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THE AUTHOR, as Special Commissioner of the United States, visited in the years 1860, 1861, and 1862, parts of the West Coast of America, and the Hawaiian Islands. When not occupied by the duties of his commission, he availed of wayside opportunities of observation, and of otherwise obtaining information of these countries. In the intervals of professional engagements since his return, this, and incidental reflections, have been thrown together, and are embraced in this volume. Among other things noted are the doings of certain religionists. This has been done with the freedom and candor demanded by the importance of the subject.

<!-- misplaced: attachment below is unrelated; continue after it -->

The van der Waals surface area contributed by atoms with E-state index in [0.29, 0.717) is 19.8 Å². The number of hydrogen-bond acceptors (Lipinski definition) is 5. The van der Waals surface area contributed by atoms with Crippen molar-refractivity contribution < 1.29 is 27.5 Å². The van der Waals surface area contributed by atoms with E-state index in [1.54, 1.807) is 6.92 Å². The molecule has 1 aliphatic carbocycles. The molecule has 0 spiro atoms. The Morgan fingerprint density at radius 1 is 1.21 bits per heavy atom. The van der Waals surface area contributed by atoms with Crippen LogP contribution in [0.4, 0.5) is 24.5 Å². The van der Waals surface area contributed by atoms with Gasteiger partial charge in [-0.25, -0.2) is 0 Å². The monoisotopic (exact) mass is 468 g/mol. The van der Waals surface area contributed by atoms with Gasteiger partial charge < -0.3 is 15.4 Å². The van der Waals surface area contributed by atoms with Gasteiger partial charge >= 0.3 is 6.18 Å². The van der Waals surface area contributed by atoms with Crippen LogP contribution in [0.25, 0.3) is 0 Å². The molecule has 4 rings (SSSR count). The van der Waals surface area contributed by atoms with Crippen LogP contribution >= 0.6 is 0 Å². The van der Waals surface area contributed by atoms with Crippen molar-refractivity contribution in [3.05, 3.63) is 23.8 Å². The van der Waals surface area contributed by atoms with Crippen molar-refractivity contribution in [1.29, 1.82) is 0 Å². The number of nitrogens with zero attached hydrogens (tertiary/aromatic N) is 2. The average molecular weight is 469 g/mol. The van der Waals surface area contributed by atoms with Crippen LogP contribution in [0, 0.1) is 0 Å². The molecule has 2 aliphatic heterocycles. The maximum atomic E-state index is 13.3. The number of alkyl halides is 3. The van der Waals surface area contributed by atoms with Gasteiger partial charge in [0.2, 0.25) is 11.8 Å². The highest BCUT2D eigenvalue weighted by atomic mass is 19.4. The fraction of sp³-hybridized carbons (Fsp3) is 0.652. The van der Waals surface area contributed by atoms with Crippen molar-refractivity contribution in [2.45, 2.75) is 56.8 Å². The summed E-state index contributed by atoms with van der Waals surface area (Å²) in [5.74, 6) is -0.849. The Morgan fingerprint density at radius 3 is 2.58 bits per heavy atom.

“I speak not of men's creeds—they rest between
Man and his Maker--but of things allowed,
Averr'd and known--and daily, hourly seen.

The old Hawaiian paganism, which once protected from punishment those guilty of the greatest crimes who sought the inviolable “Pahonua," ceased to give immuni

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ty to wrong. Surely Christianity, which has followed it, should afford no refuge to false disciples, who “are hearers and not doers of the Word.” The religion of Rey. elation is best served by the exposure and condemnation of such, wherever found, and whatever their profession of faith. “Faith without works, like the body without the spirit, is dead,” says an Apostle of Christ.

BALTIMORE, March, 1865.


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